View this artwork by appointment, at Tate Britain's Prints and Drawings Rooms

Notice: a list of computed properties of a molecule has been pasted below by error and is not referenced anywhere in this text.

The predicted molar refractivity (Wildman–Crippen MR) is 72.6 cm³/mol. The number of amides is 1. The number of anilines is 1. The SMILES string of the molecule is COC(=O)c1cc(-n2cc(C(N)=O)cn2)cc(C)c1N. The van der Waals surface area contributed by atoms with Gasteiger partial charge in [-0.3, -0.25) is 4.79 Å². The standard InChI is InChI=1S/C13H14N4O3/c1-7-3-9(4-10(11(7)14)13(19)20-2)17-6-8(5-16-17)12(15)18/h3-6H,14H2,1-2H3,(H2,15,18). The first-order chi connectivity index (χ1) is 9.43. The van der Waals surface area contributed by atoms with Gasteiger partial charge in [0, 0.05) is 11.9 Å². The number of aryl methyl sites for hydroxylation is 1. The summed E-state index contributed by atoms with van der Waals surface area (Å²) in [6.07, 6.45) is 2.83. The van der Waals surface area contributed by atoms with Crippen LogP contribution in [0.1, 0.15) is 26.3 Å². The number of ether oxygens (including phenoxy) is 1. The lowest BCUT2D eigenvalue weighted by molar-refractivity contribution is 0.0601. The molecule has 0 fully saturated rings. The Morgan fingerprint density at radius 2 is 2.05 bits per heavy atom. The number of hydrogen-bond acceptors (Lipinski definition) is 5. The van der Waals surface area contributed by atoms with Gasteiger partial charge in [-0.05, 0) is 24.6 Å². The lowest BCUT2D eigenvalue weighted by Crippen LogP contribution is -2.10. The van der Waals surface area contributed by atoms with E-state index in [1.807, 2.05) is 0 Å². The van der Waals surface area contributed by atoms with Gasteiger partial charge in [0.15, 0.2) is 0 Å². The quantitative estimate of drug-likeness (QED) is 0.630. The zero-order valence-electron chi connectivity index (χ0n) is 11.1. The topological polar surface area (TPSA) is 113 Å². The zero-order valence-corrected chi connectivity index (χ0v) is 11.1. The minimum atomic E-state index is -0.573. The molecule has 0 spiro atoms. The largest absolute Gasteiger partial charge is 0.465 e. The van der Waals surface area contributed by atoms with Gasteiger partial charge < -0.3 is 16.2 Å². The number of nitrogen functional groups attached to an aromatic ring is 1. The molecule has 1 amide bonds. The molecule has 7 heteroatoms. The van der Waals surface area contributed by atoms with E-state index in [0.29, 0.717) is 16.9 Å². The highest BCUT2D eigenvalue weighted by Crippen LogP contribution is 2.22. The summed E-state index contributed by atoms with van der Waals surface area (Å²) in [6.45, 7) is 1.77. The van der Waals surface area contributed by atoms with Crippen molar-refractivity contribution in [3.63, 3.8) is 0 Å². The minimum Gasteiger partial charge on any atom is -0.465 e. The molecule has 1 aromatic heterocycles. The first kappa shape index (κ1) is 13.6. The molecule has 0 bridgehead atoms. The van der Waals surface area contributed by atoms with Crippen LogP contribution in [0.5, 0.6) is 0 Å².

As Cecilia Powell first identified, the subject of the sketch on this page is the Navicella, a sixteenth-century copy of a Roman sculpture of a boat which was made for Pope Leo X and placed in front of the Church of Santa Maria in Domnica (also known informally as Santa Maria in Navicella) on the Caelian Hill. Today the boat functions as a fountain and sits within an oval basin, parallel with the church, but until the twentieth century it stood perpendicular to it, mounted on a plinth. Turner’s drawing depicts the monument from the south looking towards the Colosseum beyond. On the far left can be seen part of the arcaded façade of Santa Maria in Domnica, whilst to the right of this is part of the ancient Acqua Claudia (Claudian Aqueduct), known as the Arco di Dolabella. On the right-hand side of the composition is a freestanding ruined pillar, which also once formed part of the aqueduct. Another sketch of the Navicella taken from the opposite direction can be found on folio 6 verso (D15114; Turner Bequest CLXXX 5a).